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Drug overdoses are a leading cause of accidental death in the United States. The best way to avoid these preventable deaths is to be aware of the most common overdose signs and to react quickly.
To learn how to recognize an OD and what to do if you expect someone has overdosed, read on. Your fast response could save a life.
Both legal prescription medications and illegal drugs can lead to an overdose. The majority of these substances fall into three categories: stimulants or “uppers,” narcotics or “downers,” and alcohol. The symptoms of overdose can vary depending on the substances taken.
Here are some of the most common overdose signs to watch out for in each category.
Stimulants like ADHD medications, cocaine, and methamphetamines (meth) make your body run on overdrive. They increase heart rate, give you more energy, and elicit feelings of power or euphoria.
Here are a few signs that someone on stimulants might exhibit:
Some illicit stimulants like methamphetamine may also cause violent behavior, an increase in physical strength, and increased resistance to pain.
Of the nearly 70,000 people who died from a drug overdose in 2018, 70% used opioid narcotics. These drugs include prescription painkillers, heroin, oxycodone, codeine, and fentanyl.
Opioids slow the body down, leading to symptoms like:
If you have Naloxone or Narcan on hand, you can administer it to reverse the effects of an opioid. While this may save a life, it doesn’t replace medical treatment. You’ll still need to seek medical help immediately after the person wakes up.
Alcohol overdoses are common after a night of binge drinking or partying. The signs of an overdose include:
Because alcohol decreases your coordination and decision-making abilities, an overdose also puts you at risk of injuries such as falls.
Sometimes an overdose occurs when people mix a cocktail of drugs and alcohol or when they take other types of drugs, such as hallucinogens. Their symptoms might not fall neatly into one of the above categories, so watch out for these signs as well:
If you aren’t sure what drugs someone has taken, do a quick scan of the area to see if there are any empty pill bottles, baggies, or other identifying drug paraphernalia. If the victim is still conscious, ask them what they took. If they have been doing drugs with others, ask what drugs they’ve been doing. Knowing what kind of overdose you’re dealing with can give you and the first responders a better chance of helping.
If you notice someone exhibiting any of the above overdose signs, you’ll need to take action immediately.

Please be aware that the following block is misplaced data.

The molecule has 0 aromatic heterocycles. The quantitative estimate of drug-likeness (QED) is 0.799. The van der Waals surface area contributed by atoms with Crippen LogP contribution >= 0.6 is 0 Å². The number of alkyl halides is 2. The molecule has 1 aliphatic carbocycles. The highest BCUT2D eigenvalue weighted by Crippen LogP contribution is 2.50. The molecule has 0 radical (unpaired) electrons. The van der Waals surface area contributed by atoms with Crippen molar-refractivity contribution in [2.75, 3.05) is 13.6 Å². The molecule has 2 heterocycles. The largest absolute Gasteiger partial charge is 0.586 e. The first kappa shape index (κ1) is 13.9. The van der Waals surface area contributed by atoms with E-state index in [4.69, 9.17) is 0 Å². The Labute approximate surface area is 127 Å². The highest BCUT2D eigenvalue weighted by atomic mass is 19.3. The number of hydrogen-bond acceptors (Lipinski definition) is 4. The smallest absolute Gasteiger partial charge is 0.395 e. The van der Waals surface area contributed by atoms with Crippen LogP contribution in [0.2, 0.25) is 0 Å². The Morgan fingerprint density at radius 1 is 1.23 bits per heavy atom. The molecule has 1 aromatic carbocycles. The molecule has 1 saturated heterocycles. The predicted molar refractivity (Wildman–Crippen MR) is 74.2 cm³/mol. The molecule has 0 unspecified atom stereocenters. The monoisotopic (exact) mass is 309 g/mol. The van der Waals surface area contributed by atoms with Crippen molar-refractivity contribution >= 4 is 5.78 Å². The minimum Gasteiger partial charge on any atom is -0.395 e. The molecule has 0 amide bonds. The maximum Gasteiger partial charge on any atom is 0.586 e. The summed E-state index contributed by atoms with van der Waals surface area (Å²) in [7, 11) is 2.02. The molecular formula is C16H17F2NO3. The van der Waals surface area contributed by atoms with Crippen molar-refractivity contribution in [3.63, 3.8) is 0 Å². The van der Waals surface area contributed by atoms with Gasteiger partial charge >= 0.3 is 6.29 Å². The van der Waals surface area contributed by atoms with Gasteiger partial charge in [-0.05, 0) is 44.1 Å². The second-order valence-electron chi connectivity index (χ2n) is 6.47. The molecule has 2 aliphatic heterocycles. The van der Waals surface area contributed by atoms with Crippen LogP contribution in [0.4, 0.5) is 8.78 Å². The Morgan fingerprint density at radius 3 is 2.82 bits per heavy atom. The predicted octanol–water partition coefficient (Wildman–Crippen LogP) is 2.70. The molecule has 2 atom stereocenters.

First, check to make sure the scene is safe before approaching them. Avoid any hazards like open needles or syringes.
Call 911 immediately and speak to an emergency dispatcher. They’ll ask you questions about your location, whether you know what kind of substance the person used, and give you instructions on how to care for them.
For someone who is alert but confused, try to remove any dangerous items from their immediate area. Keep them alert and talking to you, but don’t give them anything to eat or drink. Avoid letting them use any more of the substance before help arrives.
If the victim becomes violent or is behaving erratically, remove yourself from the immediate area and don’t let them get between you and the exit. Your safety is critical.
If the person is unconscious and unresponsive, check for breathing and a pulse. If necessary, perform CPR or chest compressions. Otherwise, lay the person on the ground and turn them on their side to prevent choking.
When taking someone to a hospital or sending them in an ambulance, bring their ID and health insurance information along if possible.
Many people are afraid to call an ambulance when someone overdoses, especially if they were taking illegal drugs. Don’t let that stop you from saving a life. Emergency responders care more about saving a life than pressing drug charges.
Most overdoses are accidental. An intentional drug overdose is a heartbreaking situation to face.
From a medical perspective, handle an intentional overdose the same way you would an accidental one and call 911 immediately. Inform the emergency response team if you believe the overdose was an attempted suicide. This will help them better prepare resources at the hospital.
Once the initial medical emergency is over, it’s vital to provide a healthy support system for long-term recovery. This might include psychiatric care, a stay in a rehab facility, or the rallying of friends and family. Acting with privacy, care, and compassion is essential in the healing process.
Being aware of the most common drug overdose signs could be the difference between life and death. Overdoses require immediate medical treatment, but if the victim can get the help they need, the chances for recovery are high.
If you need urgent, non-emergency medical care in San Leandro or Oakland, CityHealth Urgent Care can help. We’re the urgent care experts and are open every day from 9 am – 5 pm. You can book an appointment online, or schedule a virtual visit to see a doctor from the comfort of your home.